From the post, which I highly recommend you read, is the following:

What I’m proposing today is forgetting about our own careers (or lack) and thinking about what we can do for others, what we can do to make the world a more hospitable place for art, and for artists, which is to say for writing and writers. Doing for others may be your key to success, and is certainly the key to happiness. Herewith, 30 suggestions for writers. Karma, anyone?

This past fall, I drove the Teen and three friends once a week to Portland, Maine to attend a teen writing workshop at The Telling Room. This place is awesome! A non-profit organization dedicated to mentoring young people as they learn to express themselves through story–oral storytelling, cartooning, poetry, fiction, personal narrative, new media, film, etc., The Telling Room provides a cozy space on Portland’s waterfront, guest teachers, and a wonderful staff both paid and volunteer.

The girls were attending a writing/cartooning class once a week. Driving to Portland and back after school, on a weeknight, was tiring for all of us, though. I kept thinking, “I wish we had writing workshops offered close to home.”

Well, when you want something to happen, often the solution is to do it yourself. I dredged up all my old high-school English teacher training and created a syllabus for a five-week teen writing workshop. I’m calling it Dreaming On Paper. Retro, perhaps, since most of us writers use computers now. However, I decided the focus of the class will be the keeping of a daily writing journal . . . paper and pen. Basic. Portable. Inexpensive. Not intimidating. The idea is to take a set amount of time, start your timer, and write until the alarm goes off. Writing with intention but freedom to let your mind stray, hopping from topic to topic, recording even the strangest images and connections that pop up from who-knows-where in the subconscious.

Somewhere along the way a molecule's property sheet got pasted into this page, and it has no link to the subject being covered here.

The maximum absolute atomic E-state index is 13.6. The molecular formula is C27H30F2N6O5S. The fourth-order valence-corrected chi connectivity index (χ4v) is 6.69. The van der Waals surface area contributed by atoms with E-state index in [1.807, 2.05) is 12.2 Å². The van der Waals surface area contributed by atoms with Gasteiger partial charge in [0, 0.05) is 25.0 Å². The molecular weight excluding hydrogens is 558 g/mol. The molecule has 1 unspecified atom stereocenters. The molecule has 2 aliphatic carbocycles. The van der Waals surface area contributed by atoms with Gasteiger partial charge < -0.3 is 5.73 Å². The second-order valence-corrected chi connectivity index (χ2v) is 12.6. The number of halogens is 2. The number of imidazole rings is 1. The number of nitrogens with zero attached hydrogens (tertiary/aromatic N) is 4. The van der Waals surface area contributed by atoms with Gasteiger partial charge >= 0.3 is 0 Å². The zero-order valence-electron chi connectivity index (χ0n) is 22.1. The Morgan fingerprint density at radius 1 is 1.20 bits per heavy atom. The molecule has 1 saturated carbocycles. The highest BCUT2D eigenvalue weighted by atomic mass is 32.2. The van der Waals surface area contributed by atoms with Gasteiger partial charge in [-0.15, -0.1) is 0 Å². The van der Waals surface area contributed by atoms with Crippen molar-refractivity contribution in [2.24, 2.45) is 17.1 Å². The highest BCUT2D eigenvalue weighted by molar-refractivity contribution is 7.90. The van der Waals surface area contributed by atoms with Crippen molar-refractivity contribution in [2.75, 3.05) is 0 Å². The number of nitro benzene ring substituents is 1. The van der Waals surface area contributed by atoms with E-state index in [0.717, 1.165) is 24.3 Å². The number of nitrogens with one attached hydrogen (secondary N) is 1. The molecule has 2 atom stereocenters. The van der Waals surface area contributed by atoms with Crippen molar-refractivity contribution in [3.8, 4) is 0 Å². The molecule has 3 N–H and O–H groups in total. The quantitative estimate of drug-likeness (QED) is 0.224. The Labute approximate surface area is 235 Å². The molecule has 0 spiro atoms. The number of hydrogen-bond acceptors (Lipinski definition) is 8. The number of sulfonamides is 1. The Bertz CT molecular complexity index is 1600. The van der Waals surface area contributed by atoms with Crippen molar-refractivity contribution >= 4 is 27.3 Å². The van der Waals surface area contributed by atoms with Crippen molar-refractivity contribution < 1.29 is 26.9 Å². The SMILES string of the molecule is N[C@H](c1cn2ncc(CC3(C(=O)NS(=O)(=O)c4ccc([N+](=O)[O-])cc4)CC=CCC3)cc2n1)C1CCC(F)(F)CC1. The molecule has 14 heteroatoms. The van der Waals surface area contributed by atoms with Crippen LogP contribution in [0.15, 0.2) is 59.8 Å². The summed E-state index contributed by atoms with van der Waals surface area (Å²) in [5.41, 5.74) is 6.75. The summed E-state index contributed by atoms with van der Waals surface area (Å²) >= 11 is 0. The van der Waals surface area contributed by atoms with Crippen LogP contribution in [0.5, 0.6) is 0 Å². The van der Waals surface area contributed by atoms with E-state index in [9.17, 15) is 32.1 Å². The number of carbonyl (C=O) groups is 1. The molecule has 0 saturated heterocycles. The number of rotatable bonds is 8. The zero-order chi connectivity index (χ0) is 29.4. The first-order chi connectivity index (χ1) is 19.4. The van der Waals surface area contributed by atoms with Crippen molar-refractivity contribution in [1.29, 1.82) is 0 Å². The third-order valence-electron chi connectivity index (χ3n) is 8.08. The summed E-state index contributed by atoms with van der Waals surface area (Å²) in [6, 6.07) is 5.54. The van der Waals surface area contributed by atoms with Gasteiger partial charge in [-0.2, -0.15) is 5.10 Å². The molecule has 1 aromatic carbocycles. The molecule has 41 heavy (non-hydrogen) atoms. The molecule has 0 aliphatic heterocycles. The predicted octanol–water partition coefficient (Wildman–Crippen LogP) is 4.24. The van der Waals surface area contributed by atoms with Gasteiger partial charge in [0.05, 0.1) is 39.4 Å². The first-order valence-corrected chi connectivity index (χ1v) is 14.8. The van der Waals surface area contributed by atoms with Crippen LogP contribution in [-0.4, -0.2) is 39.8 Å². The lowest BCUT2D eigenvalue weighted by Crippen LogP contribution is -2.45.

Natalie Goldberg in WRITING DOWN THE BONES describes the process in detail, and my hope is that teenage writers will find timed journal entries both fun and productive–a treasure trove of ideas for future writing projects.

The Dreaming On Paper writing workshop syllabus can be viewed by clicking here. Feel free to use it. Offer a writing workshop in your hometown. Follow the instructions to start your own writing journal/journey. Use your imagination.

When the workshop actually starts in March, I will be posting about it here, sharing tips and stories and maybe some segments from our notebooks (with permission of the authors, of course). My hope is that teens in my community will be inspired to put their dreams, observations, and ideas onto paper, discover the joy that writing brings (along with some frustration, because, let’s face it, writing isn’t always easy!), and find a micro-community of other young writers with whom they can share their interest, craft, and passion for the written word. While my Reiki instructor friend, Laura, explains that there is a difference between “expression” and “communication” (more on this topic at a later date, plus a link to her new blog!), here we can combine the concepts. . . expressing on paper in a private journal, rewriting for clarity and meaning, and then communicating to others. This is how it works. This is writing.

It’s so fabulous!